Information for patients and the public

Updated October 2021


This information is written for patients and the public. It explains the Clinical Guideline written by the UK National Osteoporosis Guideline Group (NOGG). Healthcare professionals use this Guideline to manage people’s osteoporosis.

Osteoporosis is a condition in which bones have become weaker. This means they are more likely to break when we have no injury, or a minor bump, or fall from standing height or less. A break like this is called a fragility fracture.

As we get older, from around the age of 40 onwards, our bones gradually get weaker. This is part of the natural ageing process. For both women and men there is a steady decline in bone strength. In women there is a bigger drop after the menopause due to hormonal changes. There are also other medical conditions and treatments that may affect our bones. This loss in bone strength is a combination of the density (quantity) and the structure (quality) of our bones. It varies from one person to another for many reasons.

The World Health Organization (WHO) defines osteoporosis using a T-score, which is a measure of bone density compared to average healthy women in their 20s. T-scores apply to men and women. Osteoporosis is defined as a T-score of -2.5 or less.

The effects of osteoporosis vary considerably. Some people have no fractures and therefore no symptoms at all. Some people have fractures and recover fully. Others may have more long-lasting effects from fractures, such as difficulty walking, or pain, or needing help with daily activities.

Healthcare professionals such as your GP, or a nurse, doctor or consultant at a clinic or hospital may ask you about risk factors for osteoporosis. These are things in your life that could mean you are more likely to have weaker bones, which increases your chance of having a fragility fracture. They use this information with the Guideline to help them decide on the treatment options for you to reduce the chance, or risk, of having a fragility fracture. There is also guidance on how to help you if you have had painful or disabling fractures, especially in the spine.

The Guideline contains a lot of technical detail about identifying who is at risk of a fracture, how risk is best assessed, lifestyle approaches including exercise and diet, and which drugs to use and when. The most important points are:

Who Is At Risk Of Fracture?

The Guideline covers postmenopausal women, and men over 50. In this group, 1 in 2 women and 1 in 5 men are currently expected to have a fragility fracture in their lifetime. This includes spinal fractures, as well as hip, wrist, and other bones. Anyone in this group who has a fragility fracture, or may be at risk of having a fragility fracture, should be assessed.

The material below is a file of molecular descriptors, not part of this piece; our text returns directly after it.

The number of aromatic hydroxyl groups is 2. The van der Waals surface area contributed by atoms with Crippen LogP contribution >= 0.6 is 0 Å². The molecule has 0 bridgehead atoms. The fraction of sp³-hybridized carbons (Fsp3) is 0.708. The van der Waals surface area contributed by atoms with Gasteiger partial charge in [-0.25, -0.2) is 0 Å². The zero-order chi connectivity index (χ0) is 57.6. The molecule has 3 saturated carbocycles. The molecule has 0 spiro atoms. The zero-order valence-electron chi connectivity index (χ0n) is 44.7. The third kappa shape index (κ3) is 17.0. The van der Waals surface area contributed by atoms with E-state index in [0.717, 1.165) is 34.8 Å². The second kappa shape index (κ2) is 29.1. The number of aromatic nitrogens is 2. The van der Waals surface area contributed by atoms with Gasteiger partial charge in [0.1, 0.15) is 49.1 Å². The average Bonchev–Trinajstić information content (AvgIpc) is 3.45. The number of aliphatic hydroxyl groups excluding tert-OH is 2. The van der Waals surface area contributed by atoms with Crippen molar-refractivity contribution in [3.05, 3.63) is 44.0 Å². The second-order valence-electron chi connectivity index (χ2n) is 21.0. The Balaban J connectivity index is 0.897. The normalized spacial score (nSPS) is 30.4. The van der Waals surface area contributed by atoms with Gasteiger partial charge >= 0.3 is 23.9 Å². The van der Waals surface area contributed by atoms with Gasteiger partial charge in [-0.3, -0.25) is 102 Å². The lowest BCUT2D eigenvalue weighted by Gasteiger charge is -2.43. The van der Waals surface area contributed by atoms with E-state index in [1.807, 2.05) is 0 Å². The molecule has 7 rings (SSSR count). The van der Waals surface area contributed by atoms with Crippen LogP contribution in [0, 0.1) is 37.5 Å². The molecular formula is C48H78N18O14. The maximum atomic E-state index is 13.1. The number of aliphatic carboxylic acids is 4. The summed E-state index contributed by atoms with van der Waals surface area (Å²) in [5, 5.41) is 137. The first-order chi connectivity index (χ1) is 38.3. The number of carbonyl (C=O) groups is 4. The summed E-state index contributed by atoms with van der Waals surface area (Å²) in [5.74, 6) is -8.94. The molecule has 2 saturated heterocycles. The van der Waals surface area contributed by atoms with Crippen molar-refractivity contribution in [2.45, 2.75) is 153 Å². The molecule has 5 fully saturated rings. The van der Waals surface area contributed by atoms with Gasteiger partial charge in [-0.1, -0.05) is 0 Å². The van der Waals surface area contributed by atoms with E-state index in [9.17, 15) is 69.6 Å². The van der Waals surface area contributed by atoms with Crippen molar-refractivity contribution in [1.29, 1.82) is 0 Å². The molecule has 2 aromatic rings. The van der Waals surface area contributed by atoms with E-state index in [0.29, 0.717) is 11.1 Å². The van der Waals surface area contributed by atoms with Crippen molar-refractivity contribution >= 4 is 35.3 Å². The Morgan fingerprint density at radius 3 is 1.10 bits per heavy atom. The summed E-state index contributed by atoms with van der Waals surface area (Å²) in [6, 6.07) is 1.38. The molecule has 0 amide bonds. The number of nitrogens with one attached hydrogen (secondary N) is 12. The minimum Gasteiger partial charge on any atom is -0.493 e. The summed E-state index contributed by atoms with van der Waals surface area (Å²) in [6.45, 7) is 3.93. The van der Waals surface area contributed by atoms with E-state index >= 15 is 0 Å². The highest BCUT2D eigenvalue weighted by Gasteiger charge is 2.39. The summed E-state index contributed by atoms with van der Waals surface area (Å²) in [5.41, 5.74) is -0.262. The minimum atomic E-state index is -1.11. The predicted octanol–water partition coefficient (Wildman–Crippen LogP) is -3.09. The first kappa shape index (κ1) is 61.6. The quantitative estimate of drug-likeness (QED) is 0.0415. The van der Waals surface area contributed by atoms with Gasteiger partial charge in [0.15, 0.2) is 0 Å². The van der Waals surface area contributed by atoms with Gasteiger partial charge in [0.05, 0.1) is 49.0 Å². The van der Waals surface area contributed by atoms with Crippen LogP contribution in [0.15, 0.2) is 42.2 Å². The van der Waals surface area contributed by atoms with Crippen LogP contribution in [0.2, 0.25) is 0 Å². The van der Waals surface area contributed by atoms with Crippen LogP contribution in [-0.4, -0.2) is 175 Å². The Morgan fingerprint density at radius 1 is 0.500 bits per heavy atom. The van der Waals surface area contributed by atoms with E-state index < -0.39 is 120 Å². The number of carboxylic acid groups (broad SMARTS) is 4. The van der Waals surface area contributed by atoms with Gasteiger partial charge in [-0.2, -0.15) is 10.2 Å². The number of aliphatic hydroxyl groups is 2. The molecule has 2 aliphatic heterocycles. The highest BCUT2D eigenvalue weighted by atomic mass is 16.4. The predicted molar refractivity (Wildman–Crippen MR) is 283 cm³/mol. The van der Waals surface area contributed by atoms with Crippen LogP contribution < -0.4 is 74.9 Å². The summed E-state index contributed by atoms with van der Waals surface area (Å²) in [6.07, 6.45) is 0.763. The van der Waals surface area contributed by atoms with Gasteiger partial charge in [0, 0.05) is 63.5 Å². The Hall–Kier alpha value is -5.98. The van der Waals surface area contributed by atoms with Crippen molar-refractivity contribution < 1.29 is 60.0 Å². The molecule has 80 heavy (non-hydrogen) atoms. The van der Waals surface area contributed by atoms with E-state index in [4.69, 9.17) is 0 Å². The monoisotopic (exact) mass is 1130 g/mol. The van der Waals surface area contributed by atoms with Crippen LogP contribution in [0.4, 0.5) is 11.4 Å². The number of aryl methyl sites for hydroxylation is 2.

You don’t have to break a bone before your risk of fracture can be assessed.

Osteoporosis in younger people is rare and needs specialist care.

What Does Fracture Risk Assessment Mean?

The preferred method for assessing fracture risk uses an internet-based system called FRAX. This is an anonymous questionnaire about risk factors that uses a computer programme to calculate your risk of fracture over the next 10 years. For example, a risk of 20% means that out of 100 people like you, 20 will fracture a bone some time over the next 10 years.

FRAX can be used by a healthcare professional to assess the chance of any postmenopausal woman, or man over 50, breaking a bone. The questionnaire asks about age, previous fractures, parents’ fractures, body weight and height, smoking, alcohol consumption, rheumatoid arthritis, use of steroid tablets, and other related conditions or treatments.

According to your level of risk you may need to have a bone density scan called DXA. This scan helps to judge your fracture risk more accurately, by measuring bone density in your hip and spine.

Vertebral fracture assessment (VFA) is another type of DXA scan. It looks for fractures in the spine. It is performed if your bone density is low, or you have lost height (usually more than 4cm), or you have certain other medical conditions with acute back pain.

How Is Treatment Decided?

First your healthcare professional looks at your health record and asks you some questions to check your level of risk. Then FRAX indicates whether drug treatment is needed depending on the level of risk, your risk factors, and your own preferences. Either way, you should receive advice about what lifestyle measures you can take to help your bones.